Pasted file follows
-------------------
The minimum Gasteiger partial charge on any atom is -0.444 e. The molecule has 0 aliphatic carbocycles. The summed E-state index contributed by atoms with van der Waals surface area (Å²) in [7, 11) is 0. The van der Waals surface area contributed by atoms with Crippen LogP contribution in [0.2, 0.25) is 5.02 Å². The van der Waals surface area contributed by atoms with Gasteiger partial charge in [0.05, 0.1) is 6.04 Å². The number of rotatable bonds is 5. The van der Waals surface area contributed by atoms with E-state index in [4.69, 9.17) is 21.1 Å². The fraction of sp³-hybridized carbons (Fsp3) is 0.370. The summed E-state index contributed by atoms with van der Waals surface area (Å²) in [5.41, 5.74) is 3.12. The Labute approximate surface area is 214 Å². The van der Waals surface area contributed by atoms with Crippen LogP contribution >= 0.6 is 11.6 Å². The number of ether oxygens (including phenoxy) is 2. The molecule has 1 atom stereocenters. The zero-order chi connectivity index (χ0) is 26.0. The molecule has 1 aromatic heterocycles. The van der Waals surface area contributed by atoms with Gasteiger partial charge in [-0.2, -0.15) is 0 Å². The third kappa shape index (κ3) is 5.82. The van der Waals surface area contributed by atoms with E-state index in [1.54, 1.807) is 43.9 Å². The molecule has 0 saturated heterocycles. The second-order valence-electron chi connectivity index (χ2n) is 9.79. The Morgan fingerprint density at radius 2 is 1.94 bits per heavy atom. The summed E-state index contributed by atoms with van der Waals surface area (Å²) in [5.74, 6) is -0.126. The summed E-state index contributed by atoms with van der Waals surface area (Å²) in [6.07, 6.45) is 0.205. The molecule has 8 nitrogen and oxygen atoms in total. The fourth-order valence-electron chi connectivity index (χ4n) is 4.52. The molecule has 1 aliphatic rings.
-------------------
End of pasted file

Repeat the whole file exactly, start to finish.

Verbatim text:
The minimum Gasteiger partial charge on any atom is -0.444 e. The molecule has 0 aliphatic carbocycles. The summed E-state index contributed by atoms with van der Waals surface area (Å²) in [7, 11) is 0. The van der Waals surface area contributed by atoms with Crippen LogP contribution in [0.2, 0.25) is 5.02 Å². The van der Waals surface area contributed by atoms with Gasteiger partial charge in [0.05, 0.1) is 6.04 Å². The number of rotatable bonds is 5. The van der Waals surface area contributed by atoms with E-state index in [4.69, 9.17) is 21.1 Å². The fraction of sp³-hybridized carbons (Fsp3) is 0.370. The summed E-state index contributed by atoms with van der Waals surface area (Å²) in [5.41, 5.74) is 3.12. The Labute approximate surface area is 214 Å². The van der Waals surface area contributed by atoms with Crippen LogP contribution >= 0.6 is 11.6 Å². The number of ether oxygens (including phenoxy) is 2. The molecule has 1 atom stereocenters. The zero-order chi connectivity index (χ0) is 26.0. The molecule has 1 aromatic heterocycles. The van der Waals surface area contributed by atoms with Gasteiger partial charge in [-0.2, -0.15) is 0 Å². The third kappa shape index (κ3) is 5.82. The van der Waals surface area contributed by atoms with E-state index in [1.54, 1.807) is 43.9 Å². The molecule has 0 saturated heterocycles. The second-order valence-electron chi connectivity index (χ2n) is 9.79. The Morgan fingerprint density at radius 2 is 1.94 bits per heavy atom. The summed E-state index contributed by atoms with van der Waals surface area (Å²) in [5.74, 6) is -0.126. The summed E-state index contributed by atoms with van der Waals surface area (Å²) in [6.07, 6.45) is 0.205. The molecule has 8 nitrogen and oxygen atoms in total. The fourth-order valence-electron chi connectivity index (χ4n) is 4.52. The molecule has 1 aliphatic rings.